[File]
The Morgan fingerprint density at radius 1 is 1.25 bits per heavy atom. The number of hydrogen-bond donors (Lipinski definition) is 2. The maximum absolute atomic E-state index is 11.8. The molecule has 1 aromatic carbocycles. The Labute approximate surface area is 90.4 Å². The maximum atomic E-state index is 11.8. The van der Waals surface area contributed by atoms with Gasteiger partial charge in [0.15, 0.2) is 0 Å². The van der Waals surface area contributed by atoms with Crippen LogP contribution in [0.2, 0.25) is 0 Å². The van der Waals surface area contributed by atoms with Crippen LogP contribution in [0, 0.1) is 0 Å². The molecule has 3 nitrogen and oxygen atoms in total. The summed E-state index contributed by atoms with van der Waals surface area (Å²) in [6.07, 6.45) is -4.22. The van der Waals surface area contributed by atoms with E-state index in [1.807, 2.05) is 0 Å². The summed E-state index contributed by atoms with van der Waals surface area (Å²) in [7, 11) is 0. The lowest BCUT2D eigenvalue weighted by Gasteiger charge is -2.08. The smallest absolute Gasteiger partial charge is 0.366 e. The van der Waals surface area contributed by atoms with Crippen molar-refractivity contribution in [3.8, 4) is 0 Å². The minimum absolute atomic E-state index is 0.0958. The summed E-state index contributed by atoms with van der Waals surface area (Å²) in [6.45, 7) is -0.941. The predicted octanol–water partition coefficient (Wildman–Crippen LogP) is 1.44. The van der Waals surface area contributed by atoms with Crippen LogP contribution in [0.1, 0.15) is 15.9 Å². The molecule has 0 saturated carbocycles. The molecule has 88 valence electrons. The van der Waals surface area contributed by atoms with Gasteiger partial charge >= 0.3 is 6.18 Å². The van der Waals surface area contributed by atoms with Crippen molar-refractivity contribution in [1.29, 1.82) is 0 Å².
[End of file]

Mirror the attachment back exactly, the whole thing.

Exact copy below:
The Morgan fingerprint density at radius 1 is 1.25 bits per heavy atom. The number of hydrogen-bond donors (Lipinski definition) is 2. The maximum absolute atomic E-state index is 11.8. The molecule has 1 aromatic carbocycles. The Labute approximate surface area is 90.4 Å². The maximum atomic E-state index is 11.8. The van der Waals surface area contributed by atoms with Gasteiger partial charge in [0.15, 0.2) is 0 Å². The van der Waals surface area contributed by atoms with Crippen LogP contribution in [0.2, 0.25) is 0 Å². The van der Waals surface area contributed by atoms with Crippen LogP contribution in [0, 0.1) is 0 Å². The molecule has 3 nitrogen and oxygen atoms in total. The summed E-state index contributed by atoms with van der Waals surface area (Å²) in [6.07, 6.45) is -4.22. The van der Waals surface area contributed by atoms with E-state index in [1.807, 2.05) is 0 Å². The summed E-state index contributed by atoms with van der Waals surface area (Å²) in [7, 11) is 0. The lowest BCUT2D eigenvalue weighted by Gasteiger charge is -2.08. The smallest absolute Gasteiger partial charge is 0.366 e. The van der Waals surface area contributed by atoms with Crippen molar-refractivity contribution in [3.8, 4) is 0 Å². The minimum absolute atomic E-state index is 0.0958. The summed E-state index contributed by atoms with van der Waals surface area (Å²) in [6.45, 7) is -0.941. The predicted octanol–water partition coefficient (Wildman–Crippen LogP) is 1.44. The van der Waals surface area contributed by atoms with Crippen LogP contribution in [0.1, 0.15) is 15.9 Å². The molecule has 0 saturated carbocycles. The molecule has 88 valence electrons. The van der Waals surface area contributed by atoms with Gasteiger partial charge >= 0.3 is 6.18 Å². The van der Waals surface area contributed by atoms with Crippen molar-refractivity contribution in [1.29, 1.82) is 0 Å².